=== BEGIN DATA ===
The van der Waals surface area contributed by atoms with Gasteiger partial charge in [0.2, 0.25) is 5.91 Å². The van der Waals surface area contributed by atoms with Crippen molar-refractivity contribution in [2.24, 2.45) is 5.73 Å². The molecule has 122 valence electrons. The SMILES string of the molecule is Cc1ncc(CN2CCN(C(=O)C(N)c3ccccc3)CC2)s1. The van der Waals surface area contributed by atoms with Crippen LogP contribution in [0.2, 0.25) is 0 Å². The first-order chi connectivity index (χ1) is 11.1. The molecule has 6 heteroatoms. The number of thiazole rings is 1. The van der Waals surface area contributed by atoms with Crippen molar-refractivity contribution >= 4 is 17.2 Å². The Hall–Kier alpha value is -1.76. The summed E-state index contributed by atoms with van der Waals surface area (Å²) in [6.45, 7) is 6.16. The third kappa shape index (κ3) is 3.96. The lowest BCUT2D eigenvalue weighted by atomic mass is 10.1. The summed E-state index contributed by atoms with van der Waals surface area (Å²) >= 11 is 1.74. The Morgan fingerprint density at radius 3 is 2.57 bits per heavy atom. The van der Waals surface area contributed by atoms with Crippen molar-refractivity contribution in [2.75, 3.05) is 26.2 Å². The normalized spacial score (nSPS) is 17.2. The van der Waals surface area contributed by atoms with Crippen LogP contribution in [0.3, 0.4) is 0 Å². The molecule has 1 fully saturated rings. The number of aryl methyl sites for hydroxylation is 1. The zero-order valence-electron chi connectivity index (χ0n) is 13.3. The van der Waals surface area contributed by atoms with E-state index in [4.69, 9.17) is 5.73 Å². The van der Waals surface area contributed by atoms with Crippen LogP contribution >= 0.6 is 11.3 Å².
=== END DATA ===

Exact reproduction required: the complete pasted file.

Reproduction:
The van der Waals surface area contributed by atoms with Gasteiger partial charge in [0.2, 0.25) is 5.91 Å². The van der Waals surface area contributed by atoms with Crippen molar-refractivity contribution in [2.24, 2.45) is 5.73 Å². The molecule has 122 valence electrons. The SMILES string of the molecule is Cc1ncc(CN2CCN(C(=O)C(N)c3ccccc3)CC2)s1. The van der Waals surface area contributed by atoms with Crippen LogP contribution in [0.2, 0.25) is 0 Å². The first-order chi connectivity index (χ1) is 11.1. The molecule has 6 heteroatoms. The number of thiazole rings is 1. The van der Waals surface area contributed by atoms with Crippen molar-refractivity contribution >= 4 is 17.2 Å². The Hall–Kier alpha value is -1.76. The summed E-state index contributed by atoms with van der Waals surface area (Å²) in [6.45, 7) is 6.16. The third kappa shape index (κ3) is 3.96. The lowest BCUT2D eigenvalue weighted by atomic mass is 10.1. The summed E-state index contributed by atoms with van der Waals surface area (Å²) >= 11 is 1.74. The Morgan fingerprint density at radius 3 is 2.57 bits per heavy atom. The van der Waals surface area contributed by atoms with Crippen molar-refractivity contribution in [2.75, 3.05) is 26.2 Å². The normalized spacial score (nSPS) is 17.2. The van der Waals surface area contributed by atoms with Crippen LogP contribution in [0.3, 0.4) is 0 Å². The molecule has 1 fully saturated rings. The number of aryl methyl sites for hydroxylation is 1. The zero-order valence-electron chi connectivity index (χ0n) is 13.3. The van der Waals surface area contributed by atoms with E-state index in [4.69, 9.17) is 5.73 Å². The van der Waals surface area contributed by atoms with Crippen LogP contribution >= 0.6 is 11.3 Å².